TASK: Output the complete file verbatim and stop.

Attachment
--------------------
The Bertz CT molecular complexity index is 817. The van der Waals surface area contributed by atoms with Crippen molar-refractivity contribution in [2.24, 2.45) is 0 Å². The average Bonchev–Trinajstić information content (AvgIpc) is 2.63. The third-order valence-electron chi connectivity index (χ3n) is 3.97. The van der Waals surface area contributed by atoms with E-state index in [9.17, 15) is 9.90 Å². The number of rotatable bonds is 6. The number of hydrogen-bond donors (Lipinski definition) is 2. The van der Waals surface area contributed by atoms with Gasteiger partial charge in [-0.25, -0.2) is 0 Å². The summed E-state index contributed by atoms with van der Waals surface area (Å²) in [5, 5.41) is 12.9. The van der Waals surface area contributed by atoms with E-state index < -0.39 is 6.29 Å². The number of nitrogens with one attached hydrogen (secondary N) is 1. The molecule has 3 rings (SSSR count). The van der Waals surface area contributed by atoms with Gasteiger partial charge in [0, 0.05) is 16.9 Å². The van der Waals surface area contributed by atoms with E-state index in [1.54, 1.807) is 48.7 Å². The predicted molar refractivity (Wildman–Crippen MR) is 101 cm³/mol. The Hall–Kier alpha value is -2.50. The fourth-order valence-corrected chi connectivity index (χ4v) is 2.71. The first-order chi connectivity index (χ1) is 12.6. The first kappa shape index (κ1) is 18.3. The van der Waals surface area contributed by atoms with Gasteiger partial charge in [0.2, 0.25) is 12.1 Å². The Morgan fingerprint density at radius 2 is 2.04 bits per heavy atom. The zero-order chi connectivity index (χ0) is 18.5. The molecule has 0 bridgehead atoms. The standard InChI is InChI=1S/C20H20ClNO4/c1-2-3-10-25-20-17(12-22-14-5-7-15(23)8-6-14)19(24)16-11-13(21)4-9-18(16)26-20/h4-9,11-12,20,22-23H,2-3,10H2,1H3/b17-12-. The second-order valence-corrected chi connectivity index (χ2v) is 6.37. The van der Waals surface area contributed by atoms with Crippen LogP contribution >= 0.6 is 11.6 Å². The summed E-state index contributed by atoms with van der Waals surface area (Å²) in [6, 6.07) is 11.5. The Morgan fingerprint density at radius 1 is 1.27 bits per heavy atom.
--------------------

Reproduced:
The Bertz CT molecular complexity index is 817. The van der Waals surface area contributed by atoms with Crippen molar-refractivity contribution in [2.24, 2.45) is 0 Å². The average Bonchev–Trinajstić information content (AvgIpc) is 2.63. The third-order valence-electron chi connectivity index (χ3n) is 3.97. The van der Waals surface area contributed by atoms with E-state index in [9.17, 15) is 9.90 Å². The number of rotatable bonds is 6. The number of hydrogen-bond donors (Lipinski definition) is 2. The van der Waals surface area contributed by atoms with Gasteiger partial charge in [-0.25, -0.2) is 0 Å². The summed E-state index contributed by atoms with van der Waals surface area (Å²) in [5, 5.41) is 12.9. The van der Waals surface area contributed by atoms with E-state index < -0.39 is 6.29 Å². The number of nitrogens with one attached hydrogen (secondary N) is 1. The molecule has 3 rings (SSSR count). The van der Waals surface area contributed by atoms with Gasteiger partial charge in [0, 0.05) is 16.9 Å². The van der Waals surface area contributed by atoms with E-state index in [1.54, 1.807) is 48.7 Å². The predicted molar refractivity (Wildman–Crippen MR) is 101 cm³/mol. The Hall–Kier alpha value is -2.50. The fourth-order valence-corrected chi connectivity index (χ4v) is 2.71. The first-order chi connectivity index (χ1) is 12.6. The first kappa shape index (κ1) is 18.3. The van der Waals surface area contributed by atoms with Gasteiger partial charge in [0.2, 0.25) is 12.1 Å². The Morgan fingerprint density at radius 2 is 2.04 bits per heavy atom. The zero-order chi connectivity index (χ0) is 18.5. The molecule has 0 bridgehead atoms. The standard InChI is InChI=1S/C20H20ClNO4/c1-2-3-10-25-20-17(12-22-14-5-7-15(23)8-6-14)19(24)16-11-13(21)4-9-18(16)26-20/h4-9,11-12,20,22-23H,2-3,10H2,1H3/b17-12-. The second-order valence-corrected chi connectivity index (χ2v) is 6.37. The van der Waals surface area contributed by atoms with Crippen LogP contribution >= 0.6 is 11.6 Å². The summed E-state index contributed by atoms with van der Waals surface area (Å²) in [6, 6.07) is 11.5. The Morgan fingerprint density at radius 1 is 1.27 bits per heavy atom.